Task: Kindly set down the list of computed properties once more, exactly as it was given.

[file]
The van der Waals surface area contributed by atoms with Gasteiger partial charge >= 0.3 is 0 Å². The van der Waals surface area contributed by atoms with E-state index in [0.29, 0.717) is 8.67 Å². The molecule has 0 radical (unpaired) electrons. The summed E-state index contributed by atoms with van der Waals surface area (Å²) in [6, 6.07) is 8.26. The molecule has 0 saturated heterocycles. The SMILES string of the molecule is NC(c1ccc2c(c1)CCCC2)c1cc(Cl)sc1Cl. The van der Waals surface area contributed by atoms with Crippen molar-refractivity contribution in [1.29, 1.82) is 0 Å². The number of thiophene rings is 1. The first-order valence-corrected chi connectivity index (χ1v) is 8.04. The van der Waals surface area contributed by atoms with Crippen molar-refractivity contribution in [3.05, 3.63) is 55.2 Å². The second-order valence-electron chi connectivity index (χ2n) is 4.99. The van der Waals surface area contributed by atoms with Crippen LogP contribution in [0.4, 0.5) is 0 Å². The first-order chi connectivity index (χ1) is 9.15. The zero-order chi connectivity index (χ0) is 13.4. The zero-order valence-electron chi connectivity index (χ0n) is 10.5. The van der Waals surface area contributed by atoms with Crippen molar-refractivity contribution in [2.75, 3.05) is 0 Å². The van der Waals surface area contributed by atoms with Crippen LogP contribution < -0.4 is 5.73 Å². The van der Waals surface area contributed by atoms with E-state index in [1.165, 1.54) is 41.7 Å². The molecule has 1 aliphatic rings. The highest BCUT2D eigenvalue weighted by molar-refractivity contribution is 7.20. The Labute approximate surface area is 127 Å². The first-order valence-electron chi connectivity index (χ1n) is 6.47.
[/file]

The van der Waals surface area contributed by atoms with Gasteiger partial charge >= 0.3 is 0 Å². The van der Waals surface area contributed by atoms with E-state index in [0.29, 0.717) is 8.67 Å². The molecule has 0 radical (unpaired) electrons. The summed E-state index contributed by atoms with van der Waals surface area (Å²) in [6, 6.07) is 8.26. The molecule has 0 saturated heterocycles. The SMILES string of the molecule is NC(c1ccc2c(c1)CCCC2)c1cc(Cl)sc1Cl. The van der Waals surface area contributed by atoms with Crippen molar-refractivity contribution in [1.29, 1.82) is 0 Å². The number of thiophene rings is 1. The first-order valence-corrected chi connectivity index (χ1v) is 8.04. The van der Waals surface area contributed by atoms with Crippen molar-refractivity contribution in [3.05, 3.63) is 55.2 Å². The second-order valence-electron chi connectivity index (χ2n) is 4.99. The van der Waals surface area contributed by atoms with Crippen LogP contribution in [0.4, 0.5) is 0 Å². The first-order chi connectivity index (χ1) is 9.15. The zero-order chi connectivity index (χ0) is 13.4. The zero-order valence-electron chi connectivity index (χ0n) is 10.5. The van der Waals surface area contributed by atoms with Crippen molar-refractivity contribution in [2.75, 3.05) is 0 Å². The van der Waals surface area contributed by atoms with Crippen LogP contribution < -0.4 is 5.73 Å². The van der Waals surface area contributed by atoms with E-state index in [1.165, 1.54) is 41.7 Å². The molecule has 1 aliphatic rings. The highest BCUT2D eigenvalue weighted by molar-refractivity contribution is 7.20. The Labute approximate surface area is 127 Å². The first-order valence-electron chi connectivity index (χ1n) is 6.47.